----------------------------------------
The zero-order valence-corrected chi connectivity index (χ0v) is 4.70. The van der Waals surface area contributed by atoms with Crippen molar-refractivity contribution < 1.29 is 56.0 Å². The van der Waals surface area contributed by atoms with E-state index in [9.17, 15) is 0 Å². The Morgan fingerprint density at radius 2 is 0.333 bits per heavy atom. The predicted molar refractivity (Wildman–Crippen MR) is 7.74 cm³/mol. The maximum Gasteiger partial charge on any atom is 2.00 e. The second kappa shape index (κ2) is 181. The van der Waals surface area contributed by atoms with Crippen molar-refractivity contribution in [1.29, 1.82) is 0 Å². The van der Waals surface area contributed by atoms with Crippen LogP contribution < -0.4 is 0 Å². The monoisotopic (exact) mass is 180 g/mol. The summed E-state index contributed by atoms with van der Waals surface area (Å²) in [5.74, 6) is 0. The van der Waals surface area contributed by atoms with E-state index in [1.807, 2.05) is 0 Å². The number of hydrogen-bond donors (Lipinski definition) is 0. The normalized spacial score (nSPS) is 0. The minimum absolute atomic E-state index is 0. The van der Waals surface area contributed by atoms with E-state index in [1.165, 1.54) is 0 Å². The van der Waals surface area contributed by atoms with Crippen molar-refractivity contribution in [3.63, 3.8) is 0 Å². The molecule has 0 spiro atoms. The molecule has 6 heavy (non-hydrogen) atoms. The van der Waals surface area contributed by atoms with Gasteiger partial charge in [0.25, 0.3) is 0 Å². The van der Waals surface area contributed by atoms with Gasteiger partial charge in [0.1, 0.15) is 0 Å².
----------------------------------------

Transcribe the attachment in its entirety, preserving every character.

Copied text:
The zero-order valence-corrected chi connectivity index (χ0v) is 4.70. The van der Waals surface area contributed by atoms with Crippen molar-refractivity contribution < 1.29 is 56.0 Å². The van der Waals surface area contributed by atoms with E-state index in [9.17, 15) is 0 Å². The Morgan fingerprint density at radius 2 is 0.333 bits per heavy atom. The predicted molar refractivity (Wildman–Crippen MR) is 7.74 cm³/mol. The maximum Gasteiger partial charge on any atom is 2.00 e. The second kappa shape index (κ2) is 181. The van der Waals surface area contributed by atoms with Crippen molar-refractivity contribution in [1.29, 1.82) is 0 Å². The van der Waals surface area contributed by atoms with Crippen LogP contribution < -0.4 is 0 Å². The monoisotopic (exact) mass is 180 g/mol. The summed E-state index contributed by atoms with van der Waals surface area (Å²) in [5.74, 6) is 0. The van der Waals surface area contributed by atoms with E-state index in [1.807, 2.05) is 0 Å². The number of hydrogen-bond donors (Lipinski definition) is 0. The normalized spacial score (nSPS) is 0. The minimum absolute atomic E-state index is 0. The van der Waals surface area contributed by atoms with E-state index in [1.165, 1.54) is 0 Å². The van der Waals surface area contributed by atoms with Crippen molar-refractivity contribution in [3.63, 3.8) is 0 Å². The molecule has 0 spiro atoms. The molecule has 6 heavy (non-hydrogen) atoms. The van der Waals surface area contributed by atoms with Gasteiger partial charge in [0.25, 0.3) is 0 Å². The van der Waals surface area contributed by atoms with Gasteiger partial charge in [0.1, 0.15) is 0 Å².